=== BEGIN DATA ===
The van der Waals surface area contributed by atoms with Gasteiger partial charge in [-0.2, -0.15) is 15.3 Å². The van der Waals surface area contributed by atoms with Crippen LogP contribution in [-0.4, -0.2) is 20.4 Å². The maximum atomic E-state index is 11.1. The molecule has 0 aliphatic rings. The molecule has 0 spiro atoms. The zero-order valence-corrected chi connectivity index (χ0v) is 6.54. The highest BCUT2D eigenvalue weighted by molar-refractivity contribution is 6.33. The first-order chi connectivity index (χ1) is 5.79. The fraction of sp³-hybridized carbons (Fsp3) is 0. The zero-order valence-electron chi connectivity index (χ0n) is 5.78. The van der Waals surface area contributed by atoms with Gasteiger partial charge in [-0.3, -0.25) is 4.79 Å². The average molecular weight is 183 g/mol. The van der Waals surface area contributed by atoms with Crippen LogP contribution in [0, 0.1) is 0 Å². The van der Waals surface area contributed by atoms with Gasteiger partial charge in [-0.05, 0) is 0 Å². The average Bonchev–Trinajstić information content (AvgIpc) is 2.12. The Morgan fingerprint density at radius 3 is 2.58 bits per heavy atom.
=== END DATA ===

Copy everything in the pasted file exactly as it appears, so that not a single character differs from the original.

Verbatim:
The van der Waals surface area contributed by atoms with Gasteiger partial charge in [-0.2, -0.15) is 15.3 Å². The van der Waals surface area contributed by atoms with Crippen LogP contribution in [-0.4, -0.2) is 20.4 Å². The maximum atomic E-state index is 11.1. The molecule has 0 aliphatic rings. The molecule has 0 spiro atoms. The zero-order valence-corrected chi connectivity index (χ0v) is 6.54. The highest BCUT2D eigenvalue weighted by molar-refractivity contribution is 6.33. The first-order chi connectivity index (χ1) is 5.79. The fraction of sp³-hybridized carbons (Fsp3) is 0. The zero-order valence-electron chi connectivity index (χ0n) is 5.78. The van der Waals surface area contributed by atoms with Gasteiger partial charge in [-0.3, -0.25) is 4.79 Å². The average molecular weight is 183 g/mol. The van der Waals surface area contributed by atoms with Crippen LogP contribution in [0, 0.1) is 0 Å². The van der Waals surface area contributed by atoms with Gasteiger partial charge in [-0.05, 0) is 0 Å². The average Bonchev–Trinajstić information content (AvgIpc) is 2.12. The Morgan fingerprint density at radius 3 is 2.58 bits per heavy atom.